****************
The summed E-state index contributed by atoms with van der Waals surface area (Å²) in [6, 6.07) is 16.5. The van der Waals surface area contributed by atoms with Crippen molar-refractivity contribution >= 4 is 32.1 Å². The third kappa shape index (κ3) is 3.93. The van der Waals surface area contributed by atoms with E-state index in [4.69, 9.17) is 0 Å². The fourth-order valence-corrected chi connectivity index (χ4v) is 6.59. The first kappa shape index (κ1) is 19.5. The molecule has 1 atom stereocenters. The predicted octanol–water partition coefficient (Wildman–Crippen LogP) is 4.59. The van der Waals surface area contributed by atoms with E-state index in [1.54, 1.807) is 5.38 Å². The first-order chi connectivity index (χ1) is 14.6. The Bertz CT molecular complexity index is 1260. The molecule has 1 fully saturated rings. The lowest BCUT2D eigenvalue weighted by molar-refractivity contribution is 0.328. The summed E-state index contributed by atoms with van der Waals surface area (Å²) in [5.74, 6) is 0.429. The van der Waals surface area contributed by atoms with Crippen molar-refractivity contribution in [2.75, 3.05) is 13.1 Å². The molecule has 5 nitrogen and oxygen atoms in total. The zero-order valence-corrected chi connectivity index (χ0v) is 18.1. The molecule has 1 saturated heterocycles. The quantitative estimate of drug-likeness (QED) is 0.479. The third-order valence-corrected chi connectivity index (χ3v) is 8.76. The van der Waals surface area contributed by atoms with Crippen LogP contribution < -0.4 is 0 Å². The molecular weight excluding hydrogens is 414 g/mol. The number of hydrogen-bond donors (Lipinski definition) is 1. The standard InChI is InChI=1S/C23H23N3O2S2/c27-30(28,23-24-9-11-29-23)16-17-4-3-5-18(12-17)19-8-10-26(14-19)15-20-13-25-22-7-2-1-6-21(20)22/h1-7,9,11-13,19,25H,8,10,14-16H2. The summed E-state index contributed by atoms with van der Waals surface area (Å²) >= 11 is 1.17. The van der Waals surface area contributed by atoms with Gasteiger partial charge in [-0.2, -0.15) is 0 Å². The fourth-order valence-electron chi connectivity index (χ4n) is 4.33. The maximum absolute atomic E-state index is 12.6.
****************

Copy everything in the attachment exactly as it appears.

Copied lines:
The summed E-state index contributed by atoms with van der Waals surface area (Å²) in [6, 6.07) is 16.5. The van der Waals surface area contributed by atoms with Crippen molar-refractivity contribution >= 4 is 32.1 Å². The third kappa shape index (κ3) is 3.93. The van der Waals surface area contributed by atoms with E-state index in [4.69, 9.17) is 0 Å². The fourth-order valence-corrected chi connectivity index (χ4v) is 6.59. The first kappa shape index (κ1) is 19.5. The molecule has 1 atom stereocenters. The predicted octanol–water partition coefficient (Wildman–Crippen LogP) is 4.59. The van der Waals surface area contributed by atoms with E-state index in [1.54, 1.807) is 5.38 Å². The first-order chi connectivity index (χ1) is 14.6. The Bertz CT molecular complexity index is 1260. The molecule has 1 fully saturated rings. The lowest BCUT2D eigenvalue weighted by molar-refractivity contribution is 0.328. The summed E-state index contributed by atoms with van der Waals surface area (Å²) in [5.74, 6) is 0.429. The van der Waals surface area contributed by atoms with Crippen molar-refractivity contribution in [2.75, 3.05) is 13.1 Å². The molecule has 5 nitrogen and oxygen atoms in total. The zero-order valence-corrected chi connectivity index (χ0v) is 18.1. The molecule has 1 saturated heterocycles. The quantitative estimate of drug-likeness (QED) is 0.479. The third-order valence-corrected chi connectivity index (χ3v) is 8.76. The van der Waals surface area contributed by atoms with Crippen LogP contribution < -0.4 is 0 Å². The molecular weight excluding hydrogens is 414 g/mol. The number of hydrogen-bond donors (Lipinski definition) is 1. The standard InChI is InChI=1S/C23H23N3O2S2/c27-30(28,23-24-9-11-29-23)16-17-4-3-5-18(12-17)19-8-10-26(14-19)15-20-13-25-22-7-2-1-6-21(20)22/h1-7,9,11-13,19,25H,8,10,14-16H2. The summed E-state index contributed by atoms with van der Waals surface area (Å²) >= 11 is 1.17. The van der Waals surface area contributed by atoms with Gasteiger partial charge in [-0.2, -0.15) is 0 Å². The fourth-order valence-electron chi connectivity index (χ4n) is 4.33. The maximum absolute atomic E-state index is 12.6.